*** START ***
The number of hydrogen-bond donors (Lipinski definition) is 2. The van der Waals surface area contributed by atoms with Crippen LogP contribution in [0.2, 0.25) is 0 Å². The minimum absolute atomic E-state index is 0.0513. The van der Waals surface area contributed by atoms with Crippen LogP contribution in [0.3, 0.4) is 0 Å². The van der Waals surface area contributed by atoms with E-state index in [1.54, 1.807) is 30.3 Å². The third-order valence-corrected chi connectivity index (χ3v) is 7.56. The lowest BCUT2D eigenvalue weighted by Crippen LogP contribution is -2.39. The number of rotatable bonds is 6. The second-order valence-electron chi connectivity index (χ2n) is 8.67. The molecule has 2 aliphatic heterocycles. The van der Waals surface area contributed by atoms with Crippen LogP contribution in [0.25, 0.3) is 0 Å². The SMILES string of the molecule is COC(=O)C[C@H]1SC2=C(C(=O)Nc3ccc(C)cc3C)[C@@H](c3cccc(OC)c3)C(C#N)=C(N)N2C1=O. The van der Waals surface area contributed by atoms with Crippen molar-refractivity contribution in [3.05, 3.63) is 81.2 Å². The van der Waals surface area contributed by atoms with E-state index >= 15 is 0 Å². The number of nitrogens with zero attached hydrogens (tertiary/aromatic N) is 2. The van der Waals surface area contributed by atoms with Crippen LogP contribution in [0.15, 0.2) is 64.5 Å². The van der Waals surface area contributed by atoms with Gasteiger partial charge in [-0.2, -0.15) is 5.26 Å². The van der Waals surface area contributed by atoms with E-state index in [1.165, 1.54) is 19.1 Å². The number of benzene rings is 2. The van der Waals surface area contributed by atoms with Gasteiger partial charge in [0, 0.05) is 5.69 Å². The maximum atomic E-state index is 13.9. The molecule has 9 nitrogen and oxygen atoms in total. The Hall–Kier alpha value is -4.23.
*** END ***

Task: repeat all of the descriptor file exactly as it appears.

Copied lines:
The number of hydrogen-bond donors (Lipinski definition) is 2. The van der Waals surface area contributed by atoms with Crippen LogP contribution in [0.2, 0.25) is 0 Å². The minimum absolute atomic E-state index is 0.0513. The van der Waals surface area contributed by atoms with Crippen LogP contribution in [0.3, 0.4) is 0 Å². The van der Waals surface area contributed by atoms with E-state index in [1.54, 1.807) is 30.3 Å². The third-order valence-corrected chi connectivity index (χ3v) is 7.56. The lowest BCUT2D eigenvalue weighted by Crippen LogP contribution is -2.39. The number of rotatable bonds is 6. The second-order valence-electron chi connectivity index (χ2n) is 8.67. The molecule has 2 aliphatic heterocycles. The van der Waals surface area contributed by atoms with Crippen LogP contribution in [0.25, 0.3) is 0 Å². The SMILES string of the molecule is COC(=O)C[C@H]1SC2=C(C(=O)Nc3ccc(C)cc3C)[C@@H](c3cccc(OC)c3)C(C#N)=C(N)N2C1=O. The van der Waals surface area contributed by atoms with Crippen molar-refractivity contribution in [3.05, 3.63) is 81.2 Å². The van der Waals surface area contributed by atoms with E-state index >= 15 is 0 Å². The number of nitrogens with zero attached hydrogens (tertiary/aromatic N) is 2. The van der Waals surface area contributed by atoms with Crippen LogP contribution in [0.15, 0.2) is 64.5 Å². The van der Waals surface area contributed by atoms with Gasteiger partial charge in [-0.2, -0.15) is 5.26 Å². The van der Waals surface area contributed by atoms with E-state index in [1.165, 1.54) is 19.1 Å². The number of benzene rings is 2. The van der Waals surface area contributed by atoms with Gasteiger partial charge in [0, 0.05) is 5.69 Å². The maximum atomic E-state index is 13.9. The molecule has 9 nitrogen and oxygen atoms in total. The Hall–Kier alpha value is -4.23.